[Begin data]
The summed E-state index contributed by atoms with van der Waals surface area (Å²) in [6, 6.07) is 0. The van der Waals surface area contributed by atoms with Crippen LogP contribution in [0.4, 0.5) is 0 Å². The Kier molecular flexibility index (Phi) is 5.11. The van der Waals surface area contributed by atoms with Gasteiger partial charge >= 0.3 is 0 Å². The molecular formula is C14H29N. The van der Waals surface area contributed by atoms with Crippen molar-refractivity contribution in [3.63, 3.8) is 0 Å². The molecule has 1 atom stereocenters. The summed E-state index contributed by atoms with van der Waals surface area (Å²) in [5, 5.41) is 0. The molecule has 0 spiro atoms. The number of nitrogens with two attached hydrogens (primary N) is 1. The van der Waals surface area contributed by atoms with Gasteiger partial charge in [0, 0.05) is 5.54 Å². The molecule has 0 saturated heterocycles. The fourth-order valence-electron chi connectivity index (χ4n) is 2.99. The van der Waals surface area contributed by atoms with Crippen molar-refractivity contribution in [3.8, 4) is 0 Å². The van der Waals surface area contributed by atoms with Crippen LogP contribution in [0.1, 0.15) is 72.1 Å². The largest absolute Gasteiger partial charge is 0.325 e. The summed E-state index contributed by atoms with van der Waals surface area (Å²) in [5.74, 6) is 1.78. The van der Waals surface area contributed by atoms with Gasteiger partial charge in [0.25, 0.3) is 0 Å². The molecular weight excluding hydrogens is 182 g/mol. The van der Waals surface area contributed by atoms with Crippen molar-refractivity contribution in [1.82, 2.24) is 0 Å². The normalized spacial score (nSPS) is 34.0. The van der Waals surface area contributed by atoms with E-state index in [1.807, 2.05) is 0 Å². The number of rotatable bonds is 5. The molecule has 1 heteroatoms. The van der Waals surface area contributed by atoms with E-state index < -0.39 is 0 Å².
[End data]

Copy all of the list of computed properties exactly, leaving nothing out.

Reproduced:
The summed E-state index contributed by atoms with van der Waals surface area (Å²) in [6, 6.07) is 0. The van der Waals surface area contributed by atoms with Crippen LogP contribution in [0.4, 0.5) is 0 Å². The Kier molecular flexibility index (Phi) is 5.11. The van der Waals surface area contributed by atoms with Gasteiger partial charge >= 0.3 is 0 Å². The molecular formula is C14H29N. The van der Waals surface area contributed by atoms with Crippen molar-refractivity contribution in [3.63, 3.8) is 0 Å². The molecule has 1 atom stereocenters. The summed E-state index contributed by atoms with van der Waals surface area (Å²) in [5, 5.41) is 0. The molecule has 0 spiro atoms. The number of nitrogens with two attached hydrogens (primary N) is 1. The van der Waals surface area contributed by atoms with Gasteiger partial charge in [0, 0.05) is 5.54 Å². The molecule has 0 saturated heterocycles. The fourth-order valence-electron chi connectivity index (χ4n) is 2.99. The van der Waals surface area contributed by atoms with Crippen molar-refractivity contribution in [3.8, 4) is 0 Å². The van der Waals surface area contributed by atoms with Crippen LogP contribution in [0.1, 0.15) is 72.1 Å². The largest absolute Gasteiger partial charge is 0.325 e. The summed E-state index contributed by atoms with van der Waals surface area (Å²) in [5.74, 6) is 1.78. The van der Waals surface area contributed by atoms with Gasteiger partial charge in [0.25, 0.3) is 0 Å². The molecular weight excluding hydrogens is 182 g/mol. The van der Waals surface area contributed by atoms with Crippen molar-refractivity contribution in [1.82, 2.24) is 0 Å². The normalized spacial score (nSPS) is 34.0. The van der Waals surface area contributed by atoms with E-state index in [1.807, 2.05) is 0 Å². The number of rotatable bonds is 5. The molecule has 1 heteroatoms. The van der Waals surface area contributed by atoms with E-state index < -0.39 is 0 Å².